Authorities Continue Pursuit of Baha’i Citizens in Isfahan Province

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Human Rights Activists News Agency (HRANA) – On Sunday, September 23rd, Saham Armin became the eighth Baha’i citizen to be detained by Ministry of Intelligence forces after having his home searched in Baharestan, a city 12 miles southeast of Isfahan on the route to Shiraz.

HRANA previously reported on the arrest of Afshin Bolbolan, Anoosh Rayeneh, Milad Davardan, Farhang Sahba, Bahareh Zeini (Sobhanian), Sepideh Rohani, and Fojan Rashidi by security forces in the same city [1]. As of the date of this report, no further information was available on their location or the reasons behind their arrest.

A close source to the group previously confirmed to HRANA that Bolbolan’s books, laptop, tablet, and mobile phone were seized by authorities during a search of his home.

In recent weeks, members of the Baha’i religious minority have faced increased pressure from Iranian security and judiciary establishments all over Iran, resulting in several arrests on specious grounds. In the last month, HRANA published reports on the arrests of Baha’i residents of Shiraz and Karaj who were swept up in this trend: Maryam Ghaffarmanesh, Jamileh Pakrou (Mohammad Hossein), Kianoush Salmanzadeh, and Peyman Manavi were arrested and transferred to Evin Prison from Karaj on September 16, 2018. Shiraz security forces arrested Soudabeh Haghighat, Noora Pourmoradian, Elaheh Samizadeh, Ehsan Mahboob Rahvafa, Navid Bazmandegan, and his wife Bahareh Ghaderi on September 15th and 16th.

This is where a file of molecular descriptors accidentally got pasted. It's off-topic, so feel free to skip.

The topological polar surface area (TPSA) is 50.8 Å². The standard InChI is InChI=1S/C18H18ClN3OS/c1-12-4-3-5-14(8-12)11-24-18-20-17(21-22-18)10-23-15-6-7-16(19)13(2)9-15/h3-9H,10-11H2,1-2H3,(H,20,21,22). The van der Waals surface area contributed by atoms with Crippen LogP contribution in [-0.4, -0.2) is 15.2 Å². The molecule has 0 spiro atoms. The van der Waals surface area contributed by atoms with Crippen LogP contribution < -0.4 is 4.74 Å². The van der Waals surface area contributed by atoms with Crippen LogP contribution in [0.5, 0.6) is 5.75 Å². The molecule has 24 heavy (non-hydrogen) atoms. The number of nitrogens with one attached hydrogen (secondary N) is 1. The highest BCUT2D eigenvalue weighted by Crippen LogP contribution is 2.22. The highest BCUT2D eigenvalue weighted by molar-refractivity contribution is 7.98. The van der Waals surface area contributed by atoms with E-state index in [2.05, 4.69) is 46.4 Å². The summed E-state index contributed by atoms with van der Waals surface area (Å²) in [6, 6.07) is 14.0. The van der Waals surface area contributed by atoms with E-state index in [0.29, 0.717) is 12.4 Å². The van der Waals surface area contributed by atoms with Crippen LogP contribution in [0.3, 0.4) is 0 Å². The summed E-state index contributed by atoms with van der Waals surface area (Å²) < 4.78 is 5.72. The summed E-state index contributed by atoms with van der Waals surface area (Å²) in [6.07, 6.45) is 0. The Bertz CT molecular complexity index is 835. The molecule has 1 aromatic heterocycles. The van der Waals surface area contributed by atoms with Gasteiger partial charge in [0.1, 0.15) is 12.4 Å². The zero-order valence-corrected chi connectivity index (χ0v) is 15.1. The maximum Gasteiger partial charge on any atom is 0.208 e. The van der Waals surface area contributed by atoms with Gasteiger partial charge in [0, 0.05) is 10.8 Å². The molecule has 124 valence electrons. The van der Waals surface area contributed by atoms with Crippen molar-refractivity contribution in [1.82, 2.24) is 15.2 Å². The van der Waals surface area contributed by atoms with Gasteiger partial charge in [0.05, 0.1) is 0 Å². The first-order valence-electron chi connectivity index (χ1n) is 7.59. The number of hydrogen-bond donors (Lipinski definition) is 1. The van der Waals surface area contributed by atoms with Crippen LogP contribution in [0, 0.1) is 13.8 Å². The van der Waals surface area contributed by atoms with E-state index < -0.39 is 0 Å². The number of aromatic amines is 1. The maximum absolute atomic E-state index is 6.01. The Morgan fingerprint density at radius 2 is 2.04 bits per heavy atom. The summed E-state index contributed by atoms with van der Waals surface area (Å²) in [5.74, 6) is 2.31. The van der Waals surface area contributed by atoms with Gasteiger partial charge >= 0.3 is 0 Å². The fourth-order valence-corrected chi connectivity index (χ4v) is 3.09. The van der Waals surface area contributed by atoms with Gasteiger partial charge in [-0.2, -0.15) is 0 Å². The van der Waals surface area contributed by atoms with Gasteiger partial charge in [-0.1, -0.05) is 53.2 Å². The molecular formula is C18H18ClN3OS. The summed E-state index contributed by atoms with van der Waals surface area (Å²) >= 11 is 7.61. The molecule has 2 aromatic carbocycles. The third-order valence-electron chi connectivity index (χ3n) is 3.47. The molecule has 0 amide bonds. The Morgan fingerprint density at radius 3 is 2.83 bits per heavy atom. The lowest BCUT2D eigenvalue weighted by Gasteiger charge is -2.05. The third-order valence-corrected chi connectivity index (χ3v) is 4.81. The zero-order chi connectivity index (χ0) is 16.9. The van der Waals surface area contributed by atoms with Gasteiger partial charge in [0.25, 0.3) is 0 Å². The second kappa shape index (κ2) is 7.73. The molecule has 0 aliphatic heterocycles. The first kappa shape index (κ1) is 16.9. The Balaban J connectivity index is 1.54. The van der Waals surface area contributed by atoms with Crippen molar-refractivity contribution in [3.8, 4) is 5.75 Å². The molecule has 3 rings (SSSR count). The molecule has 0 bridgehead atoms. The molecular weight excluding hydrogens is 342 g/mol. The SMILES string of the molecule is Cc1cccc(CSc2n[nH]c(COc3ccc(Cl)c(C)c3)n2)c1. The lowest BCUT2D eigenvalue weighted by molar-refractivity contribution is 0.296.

Iranian Baha’i citizens are systematically deprived of religious freedoms, while according to Article 18 of the Universal Declaration of Human Rights and Article 18 of the International Covenant on Civil and Political Rights, everyone is entitled to freedom of religion and belief, and the right to adopt and manifest the religion of their choice, be it individually, in groups, in public, or in private.

Based on unofficial sources, more than 300,000 Baha’is live in Iran. However, Iran’s Constitution only recognizes Islam, Christianity, Judaism, and Zoroastrianism, and does not acknowledge the Baha’i faith as an official religion. Consequently, the rights of Baha’is are systematically violated in Iran.


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